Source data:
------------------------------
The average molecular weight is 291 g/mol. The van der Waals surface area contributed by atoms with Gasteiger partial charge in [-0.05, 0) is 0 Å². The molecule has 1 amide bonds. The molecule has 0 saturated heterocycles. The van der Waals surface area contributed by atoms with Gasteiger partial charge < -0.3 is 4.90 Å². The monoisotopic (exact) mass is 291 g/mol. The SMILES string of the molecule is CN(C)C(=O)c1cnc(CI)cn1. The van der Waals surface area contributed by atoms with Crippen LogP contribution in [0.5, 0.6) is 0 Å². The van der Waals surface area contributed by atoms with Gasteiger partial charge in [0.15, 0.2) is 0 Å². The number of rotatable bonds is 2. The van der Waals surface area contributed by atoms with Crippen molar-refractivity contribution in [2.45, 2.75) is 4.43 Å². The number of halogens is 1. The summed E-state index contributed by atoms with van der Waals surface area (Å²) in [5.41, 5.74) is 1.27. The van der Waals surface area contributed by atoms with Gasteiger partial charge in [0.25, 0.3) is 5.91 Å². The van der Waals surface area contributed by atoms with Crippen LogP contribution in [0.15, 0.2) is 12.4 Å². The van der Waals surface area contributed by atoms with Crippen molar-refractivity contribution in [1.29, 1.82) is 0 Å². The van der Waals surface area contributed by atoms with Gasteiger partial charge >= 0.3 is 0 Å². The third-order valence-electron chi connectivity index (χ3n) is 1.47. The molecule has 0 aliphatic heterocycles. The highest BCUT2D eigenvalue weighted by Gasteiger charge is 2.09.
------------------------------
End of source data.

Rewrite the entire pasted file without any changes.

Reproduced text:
The average molecular weight is 291 g/mol. The van der Waals surface area contributed by atoms with Gasteiger partial charge in [-0.05, 0) is 0 Å². The molecule has 1 amide bonds. The molecule has 0 saturated heterocycles. The van der Waals surface area contributed by atoms with Gasteiger partial charge < -0.3 is 4.90 Å². The monoisotopic (exact) mass is 291 g/mol. The SMILES string of the molecule is CN(C)C(=O)c1cnc(CI)cn1. The van der Waals surface area contributed by atoms with Crippen LogP contribution in [0.5, 0.6) is 0 Å². The van der Waals surface area contributed by atoms with Gasteiger partial charge in [0.15, 0.2) is 0 Å². The number of rotatable bonds is 2. The van der Waals surface area contributed by atoms with Crippen molar-refractivity contribution in [2.45, 2.75) is 4.43 Å². The number of halogens is 1. The summed E-state index contributed by atoms with van der Waals surface area (Å²) in [5.41, 5.74) is 1.27. The van der Waals surface area contributed by atoms with Gasteiger partial charge in [0.25, 0.3) is 5.91 Å². The van der Waals surface area contributed by atoms with Crippen LogP contribution in [0.15, 0.2) is 12.4 Å². The van der Waals surface area contributed by atoms with Crippen molar-refractivity contribution in [1.29, 1.82) is 0 Å². The van der Waals surface area contributed by atoms with Gasteiger partial charge >= 0.3 is 0 Å². The third-order valence-electron chi connectivity index (χ3n) is 1.47. The molecule has 0 aliphatic heterocycles. The highest BCUT2D eigenvalue weighted by Gasteiger charge is 2.09.